TikTok’s Ticking Clock: Ad Tech Experts Sound Off on the Looming Ban

With Biden signing the bill that either forces the sale of TikTok by its Chinese owner ByteDance or bans it completely, what next? We spoke to a few executives, and they shared their perspectives on what this means for the advertising industry. 

A bill passed by the Senate and signed into law this week by Biden has many asking if this is the end of TikTok as we know it. The Protecting Americans From Foreign Adversary Controlled Applications Act allows TikTok to continue in the US if ByteDance sells it within nine months, which Biden is willing to extend to a year.

TikTok CEO Shou Zi Chew immediately responded and reassured users, creators, and advertisers that TikTok isn’t going anywhere, highlighting that the app isn’t going out without a fight. In fact, ByteDance promises to sue as they deem the ban to be unconstitutional.

We’d be lying if we said we didn’t see this coming, as surreal as it may feel. In a short amount of time, TikTok has grown to be the most resourceful and entertaining social media app of today. TikTok saw its numbers surge over the pandemic when people had much more idle time, and its growth has only continued to soar from there.

Tracer, a data intelligence platform, examined over 1 billion ad impressions from the week before last month’s House vote on March 13, 2024, so March 7-13, and before the vote, TikTok ad spend increased 40% from January to February 2024. Both click-through rates (CTR) and cost-per-click (CPC) saw no change in numbers in March post-vote compared to the period before. The fact of the matter is that users are unfazed by this legislation. 

A week after the decision to move forward with the ban, TikTok saw a 20% surge in advertising expenditures. This shows that advertisers aren’t shying away from the app either; in fact, they are intensifying their commitment to TikTok despite its fate having not yet been determined. 

As the saying goes, ‘With great popularity comes great scrutiny.’ The House’s sudden decision to ban TikTok in March, which caught TikTok executives off guard, is a testament to this. The strained relationship between our government and the ByteDance-owned company, exemplified by CEO Shou Zi Chew’s contentious court appearance with Senator Tom Cotton, further adds to the drama. 

Of course, we had to ask a few thought leaders in the industry about this ban and what it means for advertising. Here is what they had to say.

Impact of the TikTok Ban on Millennial and GenZ Audiences

TikTok is currently Gen Z’s primary source of entertainment and social engagement, making up a large portion of the app’s content creators. Nearly 70% of Gen Z actively use TikTok, and Millennials are not too far behind, as 49% use it. In terms of content interaction, 40% of Millennial TikTok users use the app to discover new things. If we lose the short-form video content app, will marketers successfully reach younger audiences?

“TikTok has been an instrumental tool for transparency and freedom of speech for Gen Z and Millennials. The media consumption habits that we see on TikTok have been unmatched in the industry. If anything, we’ve seen GenZ and Millennials come out in support of TikTok and express their views on the ban. While there are many other social apps, the way TikTok values diversity and authentic conversations is unparalleled. I think we will continue to see GenZ and Millennials fight for their right to freedom of expression and speech to keep a forum like TikTok alive.” – Sujoyee Chatterjee, Senior Director Product Marketing at Channel Factory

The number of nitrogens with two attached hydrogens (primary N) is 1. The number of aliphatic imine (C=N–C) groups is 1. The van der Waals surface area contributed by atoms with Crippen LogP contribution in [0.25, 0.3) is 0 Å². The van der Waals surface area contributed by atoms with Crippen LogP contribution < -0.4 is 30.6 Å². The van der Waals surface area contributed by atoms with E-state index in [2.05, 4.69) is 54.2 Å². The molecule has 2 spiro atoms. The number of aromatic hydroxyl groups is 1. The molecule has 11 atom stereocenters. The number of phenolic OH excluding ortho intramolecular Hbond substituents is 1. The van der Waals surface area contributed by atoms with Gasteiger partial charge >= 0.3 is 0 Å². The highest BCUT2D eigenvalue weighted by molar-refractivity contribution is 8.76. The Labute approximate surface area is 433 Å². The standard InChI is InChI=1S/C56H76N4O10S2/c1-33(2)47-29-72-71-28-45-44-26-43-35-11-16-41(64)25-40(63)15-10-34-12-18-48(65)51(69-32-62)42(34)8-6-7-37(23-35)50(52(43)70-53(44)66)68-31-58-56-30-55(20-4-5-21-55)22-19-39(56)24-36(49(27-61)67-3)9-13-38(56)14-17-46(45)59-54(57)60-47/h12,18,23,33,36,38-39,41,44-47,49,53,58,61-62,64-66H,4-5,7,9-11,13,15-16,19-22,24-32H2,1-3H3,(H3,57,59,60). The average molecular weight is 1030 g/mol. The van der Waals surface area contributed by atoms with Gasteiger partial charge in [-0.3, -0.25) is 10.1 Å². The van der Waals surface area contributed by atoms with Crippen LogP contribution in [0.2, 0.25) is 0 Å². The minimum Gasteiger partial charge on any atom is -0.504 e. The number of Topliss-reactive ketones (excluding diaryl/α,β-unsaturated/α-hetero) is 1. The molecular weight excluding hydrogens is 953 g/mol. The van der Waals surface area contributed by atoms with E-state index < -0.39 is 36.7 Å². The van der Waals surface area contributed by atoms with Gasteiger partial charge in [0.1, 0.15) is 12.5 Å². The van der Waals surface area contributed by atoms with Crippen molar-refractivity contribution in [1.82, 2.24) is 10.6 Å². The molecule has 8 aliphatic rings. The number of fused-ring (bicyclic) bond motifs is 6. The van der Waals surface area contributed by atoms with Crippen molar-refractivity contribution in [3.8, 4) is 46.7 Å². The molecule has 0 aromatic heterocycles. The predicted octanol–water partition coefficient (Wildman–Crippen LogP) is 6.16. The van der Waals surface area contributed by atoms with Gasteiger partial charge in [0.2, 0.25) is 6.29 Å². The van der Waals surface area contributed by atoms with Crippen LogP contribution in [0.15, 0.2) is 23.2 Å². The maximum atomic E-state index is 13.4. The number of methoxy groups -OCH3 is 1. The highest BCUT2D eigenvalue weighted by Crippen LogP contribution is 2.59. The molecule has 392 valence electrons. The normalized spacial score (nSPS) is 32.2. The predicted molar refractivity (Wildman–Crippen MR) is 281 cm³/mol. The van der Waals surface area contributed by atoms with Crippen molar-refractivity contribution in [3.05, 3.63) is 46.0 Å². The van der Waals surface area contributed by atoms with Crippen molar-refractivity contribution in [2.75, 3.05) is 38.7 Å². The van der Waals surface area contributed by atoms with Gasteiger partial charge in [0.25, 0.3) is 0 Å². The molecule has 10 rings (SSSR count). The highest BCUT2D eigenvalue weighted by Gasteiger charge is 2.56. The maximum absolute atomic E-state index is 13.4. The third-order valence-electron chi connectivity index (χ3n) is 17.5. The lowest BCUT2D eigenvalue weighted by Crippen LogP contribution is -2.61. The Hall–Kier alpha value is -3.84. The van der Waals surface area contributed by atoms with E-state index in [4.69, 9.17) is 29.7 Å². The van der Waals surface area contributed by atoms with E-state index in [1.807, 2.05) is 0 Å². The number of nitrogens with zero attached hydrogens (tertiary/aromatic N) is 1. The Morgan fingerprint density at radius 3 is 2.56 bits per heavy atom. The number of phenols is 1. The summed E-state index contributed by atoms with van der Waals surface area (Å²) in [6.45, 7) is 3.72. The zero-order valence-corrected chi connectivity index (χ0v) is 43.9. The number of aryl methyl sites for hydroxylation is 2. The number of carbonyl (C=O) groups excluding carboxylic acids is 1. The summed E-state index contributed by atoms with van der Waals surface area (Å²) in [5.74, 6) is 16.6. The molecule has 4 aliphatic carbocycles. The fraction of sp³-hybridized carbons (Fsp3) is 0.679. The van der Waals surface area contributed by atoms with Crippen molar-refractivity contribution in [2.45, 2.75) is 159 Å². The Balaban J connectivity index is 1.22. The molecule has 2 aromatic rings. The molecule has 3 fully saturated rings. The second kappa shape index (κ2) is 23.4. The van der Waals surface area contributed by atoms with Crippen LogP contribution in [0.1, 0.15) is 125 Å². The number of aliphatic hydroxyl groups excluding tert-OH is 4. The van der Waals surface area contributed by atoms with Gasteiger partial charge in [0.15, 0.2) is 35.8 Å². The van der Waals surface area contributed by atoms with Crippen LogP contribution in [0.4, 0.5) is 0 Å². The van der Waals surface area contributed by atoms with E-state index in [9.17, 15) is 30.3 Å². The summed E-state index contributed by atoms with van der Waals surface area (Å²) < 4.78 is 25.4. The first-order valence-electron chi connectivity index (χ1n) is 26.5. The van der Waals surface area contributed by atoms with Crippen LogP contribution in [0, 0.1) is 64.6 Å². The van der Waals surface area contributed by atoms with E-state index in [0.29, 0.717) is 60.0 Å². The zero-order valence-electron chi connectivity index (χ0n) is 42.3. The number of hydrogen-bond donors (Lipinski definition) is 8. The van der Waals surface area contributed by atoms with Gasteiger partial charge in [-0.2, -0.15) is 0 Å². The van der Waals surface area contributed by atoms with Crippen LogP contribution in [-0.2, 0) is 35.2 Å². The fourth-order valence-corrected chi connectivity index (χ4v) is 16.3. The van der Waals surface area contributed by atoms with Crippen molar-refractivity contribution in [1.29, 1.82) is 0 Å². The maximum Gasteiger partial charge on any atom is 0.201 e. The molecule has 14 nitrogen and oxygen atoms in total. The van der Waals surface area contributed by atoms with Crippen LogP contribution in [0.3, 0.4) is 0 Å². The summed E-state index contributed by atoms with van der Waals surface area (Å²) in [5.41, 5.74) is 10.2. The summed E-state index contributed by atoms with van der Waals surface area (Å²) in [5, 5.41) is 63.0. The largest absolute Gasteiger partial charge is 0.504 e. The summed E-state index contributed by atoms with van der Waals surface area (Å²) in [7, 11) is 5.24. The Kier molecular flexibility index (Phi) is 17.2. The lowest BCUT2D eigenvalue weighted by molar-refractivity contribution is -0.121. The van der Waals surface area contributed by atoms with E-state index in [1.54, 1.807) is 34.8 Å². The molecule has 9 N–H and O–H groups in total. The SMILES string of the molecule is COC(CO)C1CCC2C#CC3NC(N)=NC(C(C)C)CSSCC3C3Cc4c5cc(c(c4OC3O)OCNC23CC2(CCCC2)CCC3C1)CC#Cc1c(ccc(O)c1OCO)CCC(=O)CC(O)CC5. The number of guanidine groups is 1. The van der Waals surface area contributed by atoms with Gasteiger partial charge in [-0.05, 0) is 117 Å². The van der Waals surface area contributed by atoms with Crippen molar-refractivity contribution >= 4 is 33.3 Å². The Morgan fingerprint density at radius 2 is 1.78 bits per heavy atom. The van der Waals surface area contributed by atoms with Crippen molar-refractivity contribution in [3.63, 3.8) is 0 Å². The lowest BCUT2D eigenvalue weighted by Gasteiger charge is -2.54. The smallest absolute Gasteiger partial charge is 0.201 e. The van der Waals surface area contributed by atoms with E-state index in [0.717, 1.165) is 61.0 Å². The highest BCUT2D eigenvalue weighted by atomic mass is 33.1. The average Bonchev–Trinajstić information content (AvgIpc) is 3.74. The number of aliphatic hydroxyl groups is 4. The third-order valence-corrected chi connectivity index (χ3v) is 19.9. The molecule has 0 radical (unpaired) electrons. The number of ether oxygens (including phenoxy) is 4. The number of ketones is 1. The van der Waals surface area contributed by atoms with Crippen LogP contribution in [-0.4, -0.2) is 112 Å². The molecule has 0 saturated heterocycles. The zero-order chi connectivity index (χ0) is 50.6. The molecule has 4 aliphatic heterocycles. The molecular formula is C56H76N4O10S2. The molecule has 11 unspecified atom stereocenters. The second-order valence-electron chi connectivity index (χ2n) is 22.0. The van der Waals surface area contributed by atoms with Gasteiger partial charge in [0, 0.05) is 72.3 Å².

Fun Fact: Sujoyeeis actually joined Channel Factory from TikTok in 2023, she was formerly the Global Product Marketing & Strategy, Measurement lead.

“TikTok has proven to be an effective method of building audiences, especially for the younger generation of users. TikTok ban will likely revamp digital consumption habits across all audience types. As marketers, we will need to find a new way to access and intrigue these users. To mitigate the impact and risk of this platform ban, advertisers should diversify their efforts across platforms and explore partnerships to maintain the influence of these users. Focusing on additional social channels that offer shorter video styles will be something to consider pivoting to maintain that consumer engagement and revenue.”Kiana Lupinacci, Senior Strategic Campaign Manager at Adtaxi

“This is such a compelling situation, albeit one with many unknowns. If Bytedance goes ahead and sells TikTok without the algorithm, the new owner would likely lose out on the engagement and addictive nature of the platform. Social media advertisers and marketers need to be readily able to adapt to any change that comes.

This starts with understanding what moves Millennials and Gen Z on TikTok or elsewhere – whether short-form video or interactive content. So why not apply this approach to all digital content and advertising to bridge the gap between the TikTok ban and engaging these key demographics.” – Daniel Meehan, Founder and CEO of PadSquad

A potential ban on TikTok could significantly impact advertising strategies and small businesses, particularly those targeting Gen Z consumers who increasingly rely on platforms like TikTok and Instagram for search and discovery. The latest Consumer Behavior Index (CBI) from SOCi highlights a pivotal shift in consumer behavior, with Instagram and TikTok surpassing Google as the top business search platforms among young people. For Gen Z, traditional search engines like Google are no longer the default choice, with 67% favoring Instagram and 62% opting for TikTok over Google Search, which ranks third at 61%. This shift underscores the growing influence of social media in shaping consumer preferences and purchase decisions.

For small businesses, a TikTok ban would disrupt a critical channel for engaging with younger audiences and building brand visibility. TikTok’s unique format has allowed businesses to showcase products and services creatively, leveraging trends and user-generated content to connect with potential customers. The seismic shift toward social search underscores the importance for businesses to adapt and invest in a diversified digital marketing strategy that aligns with evolving consumer behaviors, ensuring continued relevance and engagement. – Damian Rollison, SOCi’s director of market insights